To exercise, or not to exercise? Many of us may ask that question.

If you are feeling under the weather, should you still head on out or will a good rest be the most effective remedy?

A quick self-assessment could give you the answer. 

Are the symptoms:

  • Throat up? 


  • Throat down?
  1. Throat up - Is more than likely a cold, sore throat or blocked nose for example and exercise is fine to carry on undertaking. 
  2. Throat down - May indicate an infection or something more serious that could be made worse by exercise.

Dr Hopcroft (General Practitioner within the NHS), suggests "If your symptoms are not severe and you generally feel OK, then you can exercise. 

“If you feel absolutely rotten, it is probably best not to exercise."(1) Exercising with a fever can make you feel worse. 

“In very rare cases, exercising with a fever (38° C or above ) can lead to the virus affecting your heart, which can be dangerous." (1)

Research suggests that moderate exercise improves the immune system and the response to viral infections. It can restore the body’s optimal antibody responses (2,3,4).

However, we must be mindful of undertaking more intense and prolonged intense exercise bouts, as this can spread the infection and become dangerous (3). An acute bout of intense exercise can suppress the body’s antibody production (4).

Amongst other types of infections, viral infections are the most common cause of a heart condition known as ‘Myocarditis’. Myocarditis is an inflammation of the wall of the heart and may lead to more severe conditions. Myocarditis during the flu will typically go undetected, however, the presence of vigorous exercise has the potential to cause a life-threatening condition (3,8).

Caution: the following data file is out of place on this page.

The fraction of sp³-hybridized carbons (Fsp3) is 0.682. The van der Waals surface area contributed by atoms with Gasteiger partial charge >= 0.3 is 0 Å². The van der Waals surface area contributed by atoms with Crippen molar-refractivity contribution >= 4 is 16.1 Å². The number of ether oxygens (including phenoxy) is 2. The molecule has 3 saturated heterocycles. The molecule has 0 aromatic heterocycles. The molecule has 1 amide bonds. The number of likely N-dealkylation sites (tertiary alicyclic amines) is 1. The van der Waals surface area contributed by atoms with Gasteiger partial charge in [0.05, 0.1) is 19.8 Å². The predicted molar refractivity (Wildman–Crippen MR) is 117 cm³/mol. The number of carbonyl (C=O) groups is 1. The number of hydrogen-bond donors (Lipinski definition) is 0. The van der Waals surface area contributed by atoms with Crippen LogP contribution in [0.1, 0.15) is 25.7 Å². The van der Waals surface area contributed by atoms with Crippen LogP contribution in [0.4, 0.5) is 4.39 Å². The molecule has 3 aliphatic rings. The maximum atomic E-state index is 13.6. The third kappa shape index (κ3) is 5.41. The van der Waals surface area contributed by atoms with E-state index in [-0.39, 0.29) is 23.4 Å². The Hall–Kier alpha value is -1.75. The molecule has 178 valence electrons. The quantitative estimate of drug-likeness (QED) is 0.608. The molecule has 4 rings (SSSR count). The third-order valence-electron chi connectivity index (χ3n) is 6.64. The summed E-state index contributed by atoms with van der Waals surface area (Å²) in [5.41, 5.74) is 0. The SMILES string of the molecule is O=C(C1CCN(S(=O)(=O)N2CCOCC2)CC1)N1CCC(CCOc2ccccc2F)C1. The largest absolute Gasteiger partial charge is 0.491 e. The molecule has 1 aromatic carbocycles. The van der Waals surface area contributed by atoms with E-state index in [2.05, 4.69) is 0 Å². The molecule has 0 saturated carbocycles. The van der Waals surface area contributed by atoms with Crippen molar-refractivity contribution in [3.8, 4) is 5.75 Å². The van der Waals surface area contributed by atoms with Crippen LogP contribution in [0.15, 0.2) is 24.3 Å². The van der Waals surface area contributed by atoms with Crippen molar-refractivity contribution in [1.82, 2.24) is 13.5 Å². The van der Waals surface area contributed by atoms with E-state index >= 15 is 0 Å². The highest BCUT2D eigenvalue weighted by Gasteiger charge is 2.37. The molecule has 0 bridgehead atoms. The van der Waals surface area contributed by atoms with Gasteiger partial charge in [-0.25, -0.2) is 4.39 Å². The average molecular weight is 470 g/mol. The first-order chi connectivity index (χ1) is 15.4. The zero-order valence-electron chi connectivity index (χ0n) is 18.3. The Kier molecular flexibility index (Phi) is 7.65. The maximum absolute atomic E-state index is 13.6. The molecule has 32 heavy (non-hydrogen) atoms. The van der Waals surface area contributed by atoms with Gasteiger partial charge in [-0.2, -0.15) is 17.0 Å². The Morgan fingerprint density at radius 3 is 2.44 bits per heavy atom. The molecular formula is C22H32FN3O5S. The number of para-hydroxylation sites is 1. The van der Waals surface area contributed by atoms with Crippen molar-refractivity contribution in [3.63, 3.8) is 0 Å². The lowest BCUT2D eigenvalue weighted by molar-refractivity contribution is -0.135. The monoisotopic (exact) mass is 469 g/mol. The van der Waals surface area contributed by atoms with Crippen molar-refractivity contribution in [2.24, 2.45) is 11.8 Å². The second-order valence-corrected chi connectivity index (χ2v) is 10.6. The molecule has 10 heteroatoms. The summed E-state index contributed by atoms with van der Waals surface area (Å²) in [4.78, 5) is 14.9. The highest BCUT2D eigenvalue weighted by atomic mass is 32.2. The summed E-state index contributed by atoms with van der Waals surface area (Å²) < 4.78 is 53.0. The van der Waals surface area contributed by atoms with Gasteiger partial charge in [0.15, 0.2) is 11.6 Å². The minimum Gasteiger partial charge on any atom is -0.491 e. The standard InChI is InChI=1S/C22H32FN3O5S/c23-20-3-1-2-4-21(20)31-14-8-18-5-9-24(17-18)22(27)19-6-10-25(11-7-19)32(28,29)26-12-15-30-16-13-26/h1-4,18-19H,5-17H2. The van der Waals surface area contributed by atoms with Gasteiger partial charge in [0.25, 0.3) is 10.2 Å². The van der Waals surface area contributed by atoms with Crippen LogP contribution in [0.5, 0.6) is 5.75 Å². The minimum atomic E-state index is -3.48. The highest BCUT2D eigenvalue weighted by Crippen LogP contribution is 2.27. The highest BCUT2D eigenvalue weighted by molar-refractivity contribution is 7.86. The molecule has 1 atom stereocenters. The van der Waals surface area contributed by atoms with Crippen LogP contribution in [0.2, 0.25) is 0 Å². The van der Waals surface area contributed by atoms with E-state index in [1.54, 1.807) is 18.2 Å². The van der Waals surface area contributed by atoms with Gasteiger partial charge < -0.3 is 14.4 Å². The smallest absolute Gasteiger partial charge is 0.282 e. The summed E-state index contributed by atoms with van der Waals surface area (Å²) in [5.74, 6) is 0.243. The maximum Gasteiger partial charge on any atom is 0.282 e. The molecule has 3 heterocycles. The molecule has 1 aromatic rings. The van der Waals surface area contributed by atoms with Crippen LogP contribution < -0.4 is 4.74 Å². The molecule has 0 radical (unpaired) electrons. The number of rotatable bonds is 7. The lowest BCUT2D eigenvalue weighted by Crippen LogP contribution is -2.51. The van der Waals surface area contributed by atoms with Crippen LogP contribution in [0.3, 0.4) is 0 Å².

Symptoms Can Include:

  1. Heart palpitations
  2. Chest pain
  3. Swelling in the hands, legs, ankles and feet

Myocarditis can affect the function of the heart and the normal electrical signals leading to complications such as; permanent damage to the heart, heart attack, stroke and arrhythmia's (7). 

Heart Inflammation

When we feel unwell, the body requires recovery. Any strenuous exercise undertaken while we feel ill is not likely going to result in any significant progress. As we simply do not have the same work capacity or energy levels. We could actually be delaying the recovery process and potentially cause us further harm.

Dr Ursula Hildebrandt, a Sports Cardiologist, states the best protection is to recover thoroughly from any illness before we exercise.

"A general rule of thumb is to wait at least two days after a bout of fever, and you have stopped presenting green or yellow phlegm,". Phlegm indicates that dangerous germs are still moving around the body (5,6).

To summarise, exercise will improve your immunity. But sometimes we may just need that extra time resting before restarting our regime. If you are unsure about the severity of your illness always seek medical advice from your doctor.


  1. https://www.nhs.uk/live-well/exercise/safe-winter-exercise/
  2. Martin SA, Pence BD, Woods JA. Exercise and respiratory tract viral infections. Exerc Sport Sci Rev. 2009;37(4):157–164. doi:10.1097/JES.0b013e3181b7b57b
  3. Shinkai S, Shore S, Shek PN and Shephard RJ. Acute exercise and immune function. Relationship between lymphocyte activity and changes in subset counts. Int J Sports Med 13: 452-461, 1992.
  5. https://www.welt.de/sport/fitness/article148069022/Sport-mit-Erkaeltung-ist-lebensgefaehrlich.html
  6. https://www.dw.com/en/when-sports-are-bad-and-threaten-the-heart/a-16309687
  7. https://www.cardiomyopathy.org/about-cardiomyopathy/myocarditis-and-cardiomyopathy
  8. Cardiovascular manifestations associated with influenza virus infection; https://doi.org/10.1016/j.ijcard.2008.04.044